Childbirth overseas: The experience of Japanese women in Hawaii
Version of Record online: 27 APR 2007
Nursing & Health Sciences
Volume 9, Issue 2, pages 90–95, June 2007
How to Cite
Taniguchi, H. and Baruffi, G. (2007), Childbirth overseas: The experience of Japanese women in Hawaii. Nursing & Health Sciences, 9: 90–95. doi: 10.1111/j.1442-2018.2007.00307.x
- Issue online: 27 APR 2007
- Version of Record online: 27 APR 2007
- Received 27 October 2006; accepted 4 December 2006.
- culture difference;
- foreign country;
- postpartum depression;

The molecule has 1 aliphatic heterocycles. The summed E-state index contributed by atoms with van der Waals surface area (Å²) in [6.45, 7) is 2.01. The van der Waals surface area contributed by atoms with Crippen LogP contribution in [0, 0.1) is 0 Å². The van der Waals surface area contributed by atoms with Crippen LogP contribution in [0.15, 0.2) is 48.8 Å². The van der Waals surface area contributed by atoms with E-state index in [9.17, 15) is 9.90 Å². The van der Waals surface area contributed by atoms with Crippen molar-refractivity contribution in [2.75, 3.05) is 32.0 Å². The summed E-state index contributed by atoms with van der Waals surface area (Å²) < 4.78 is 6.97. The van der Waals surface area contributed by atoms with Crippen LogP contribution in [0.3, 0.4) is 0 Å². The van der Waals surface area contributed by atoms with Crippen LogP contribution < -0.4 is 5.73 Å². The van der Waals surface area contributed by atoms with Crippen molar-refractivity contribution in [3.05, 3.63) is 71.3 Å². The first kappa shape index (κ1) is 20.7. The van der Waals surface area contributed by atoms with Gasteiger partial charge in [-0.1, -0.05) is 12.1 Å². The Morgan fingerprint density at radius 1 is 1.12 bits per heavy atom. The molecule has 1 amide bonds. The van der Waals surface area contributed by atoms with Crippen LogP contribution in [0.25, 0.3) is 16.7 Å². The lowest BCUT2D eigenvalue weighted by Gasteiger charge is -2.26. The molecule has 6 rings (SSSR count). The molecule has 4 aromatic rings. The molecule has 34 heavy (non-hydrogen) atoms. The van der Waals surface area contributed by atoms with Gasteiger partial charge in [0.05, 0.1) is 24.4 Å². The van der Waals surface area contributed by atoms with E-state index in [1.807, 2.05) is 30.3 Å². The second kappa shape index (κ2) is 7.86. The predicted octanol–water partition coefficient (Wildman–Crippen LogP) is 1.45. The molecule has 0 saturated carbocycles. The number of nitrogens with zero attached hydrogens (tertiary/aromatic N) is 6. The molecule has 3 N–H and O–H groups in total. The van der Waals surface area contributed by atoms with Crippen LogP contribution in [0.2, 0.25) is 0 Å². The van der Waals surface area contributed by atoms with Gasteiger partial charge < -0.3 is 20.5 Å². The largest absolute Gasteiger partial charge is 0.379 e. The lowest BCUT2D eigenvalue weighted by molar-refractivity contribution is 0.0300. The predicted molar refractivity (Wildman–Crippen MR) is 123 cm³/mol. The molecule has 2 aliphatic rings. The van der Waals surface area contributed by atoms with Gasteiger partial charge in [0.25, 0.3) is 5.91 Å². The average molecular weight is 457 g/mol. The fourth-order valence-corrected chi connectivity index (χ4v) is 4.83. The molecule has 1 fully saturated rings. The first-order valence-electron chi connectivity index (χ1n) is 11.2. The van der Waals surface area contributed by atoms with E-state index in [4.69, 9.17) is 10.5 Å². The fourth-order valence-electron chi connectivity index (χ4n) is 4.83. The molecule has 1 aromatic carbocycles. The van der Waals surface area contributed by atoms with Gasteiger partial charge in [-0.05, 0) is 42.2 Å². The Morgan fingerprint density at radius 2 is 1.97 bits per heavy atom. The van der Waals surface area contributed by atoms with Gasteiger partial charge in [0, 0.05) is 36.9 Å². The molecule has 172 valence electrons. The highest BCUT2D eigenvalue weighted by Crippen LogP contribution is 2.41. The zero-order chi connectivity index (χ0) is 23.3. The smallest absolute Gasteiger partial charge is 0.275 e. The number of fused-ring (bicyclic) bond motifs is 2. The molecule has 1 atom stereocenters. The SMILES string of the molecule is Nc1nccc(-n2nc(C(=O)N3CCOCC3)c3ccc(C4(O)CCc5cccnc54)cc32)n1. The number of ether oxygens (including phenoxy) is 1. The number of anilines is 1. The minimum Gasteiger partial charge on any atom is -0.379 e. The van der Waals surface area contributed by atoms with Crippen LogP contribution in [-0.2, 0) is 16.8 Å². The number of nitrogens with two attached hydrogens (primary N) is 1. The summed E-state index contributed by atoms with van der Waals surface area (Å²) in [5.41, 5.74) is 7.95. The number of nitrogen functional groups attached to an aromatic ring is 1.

Abstract The purpose of this study is to investigate which kinds of stress women experience during childbirth in a foreign country and to explore whether childbirth in a foreign country influences women’s mental health. The study was a quantitative and qualitative mixed study. Forty-five Japanese women, born and raised in Japan and who gave birth in Hawaii, USA, were telephone-interviewed within 1 year after childbirth. The stress factors that emerged were: language barrier, distance from family and friends, different culture, and health-care attitude about childbirth. Half of the participants experienced emotional dysfunction during their pregnancy. All primiparas experienced postpartum depression. The participants who had the maternity blues tended to have postpartum depression. Help from the participants’ mothers after childbirth decreased postpartum depression. The importance of mental health for foreign-born primiparas emerges during the perinatal period.